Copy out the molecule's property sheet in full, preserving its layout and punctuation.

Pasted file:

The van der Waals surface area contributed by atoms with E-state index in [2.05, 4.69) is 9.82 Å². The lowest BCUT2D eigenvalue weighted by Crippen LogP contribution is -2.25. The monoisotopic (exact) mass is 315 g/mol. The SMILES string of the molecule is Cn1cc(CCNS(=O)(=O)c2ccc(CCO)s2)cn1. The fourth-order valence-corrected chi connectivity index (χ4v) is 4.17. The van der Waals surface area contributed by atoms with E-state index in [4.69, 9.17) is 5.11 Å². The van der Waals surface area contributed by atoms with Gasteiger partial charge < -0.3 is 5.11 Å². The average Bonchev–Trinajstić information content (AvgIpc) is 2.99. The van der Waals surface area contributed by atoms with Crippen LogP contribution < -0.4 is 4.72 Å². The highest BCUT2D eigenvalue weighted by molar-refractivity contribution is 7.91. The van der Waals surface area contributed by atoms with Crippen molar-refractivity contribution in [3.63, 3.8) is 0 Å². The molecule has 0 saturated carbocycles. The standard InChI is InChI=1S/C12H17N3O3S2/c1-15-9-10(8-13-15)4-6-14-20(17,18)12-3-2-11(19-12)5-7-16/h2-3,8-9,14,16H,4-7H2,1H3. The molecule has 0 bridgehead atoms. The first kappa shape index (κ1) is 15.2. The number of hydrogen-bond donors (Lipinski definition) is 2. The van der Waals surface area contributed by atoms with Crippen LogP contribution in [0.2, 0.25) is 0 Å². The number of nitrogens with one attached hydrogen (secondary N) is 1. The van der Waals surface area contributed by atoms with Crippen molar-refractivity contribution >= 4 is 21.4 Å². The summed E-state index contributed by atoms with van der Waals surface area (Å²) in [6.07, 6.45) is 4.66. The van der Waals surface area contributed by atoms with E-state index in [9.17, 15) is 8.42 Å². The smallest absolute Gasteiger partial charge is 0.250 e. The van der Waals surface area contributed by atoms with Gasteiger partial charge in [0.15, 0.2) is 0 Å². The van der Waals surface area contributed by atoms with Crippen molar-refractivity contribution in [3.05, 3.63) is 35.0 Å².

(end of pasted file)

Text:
The van der Waals surface area contributed by atoms with E-state index in [2.05, 4.69) is 9.82 Å². The lowest BCUT2D eigenvalue weighted by Crippen LogP contribution is -2.25. The monoisotopic (exact) mass is 315 g/mol. The SMILES string of the molecule is Cn1cc(CCNS(=O)(=O)c2ccc(CCO)s2)cn1. The fourth-order valence-corrected chi connectivity index (χ4v) is 4.17. The van der Waals surface area contributed by atoms with E-state index in [4.69, 9.17) is 5.11 Å². The van der Waals surface area contributed by atoms with Gasteiger partial charge < -0.3 is 5.11 Å². The average Bonchev–Trinajstić information content (AvgIpc) is 2.99. The van der Waals surface area contributed by atoms with Crippen LogP contribution < -0.4 is 4.72 Å². The highest BCUT2D eigenvalue weighted by molar-refractivity contribution is 7.91. The van der Waals surface area contributed by atoms with Crippen molar-refractivity contribution in [3.63, 3.8) is 0 Å². The molecule has 0 saturated carbocycles. The standard InChI is InChI=1S/C12H17N3O3S2/c1-15-9-10(8-13-15)4-6-14-20(17,18)12-3-2-11(19-12)5-7-16/h2-3,8-9,14,16H,4-7H2,1H3. The molecule has 0 bridgehead atoms. The first kappa shape index (κ1) is 15.2. The number of hydrogen-bond donors (Lipinski definition) is 2. The van der Waals surface area contributed by atoms with Crippen LogP contribution in [0.2, 0.25) is 0 Å². The number of nitrogens with one attached hydrogen (secondary N) is 1. The van der Waals surface area contributed by atoms with Crippen molar-refractivity contribution >= 4 is 21.4 Å². The summed E-state index contributed by atoms with van der Waals surface area (Å²) in [6.07, 6.45) is 4.66. The van der Waals surface area contributed by atoms with E-state index in [9.17, 15) is 8.42 Å². The smallest absolute Gasteiger partial charge is 0.250 e. The van der Waals surface area contributed by atoms with Gasteiger partial charge in [0.15, 0.2) is 0 Å². The van der Waals surface area contributed by atoms with Crippen molar-refractivity contribution in [3.05, 3.63) is 35.0 Å².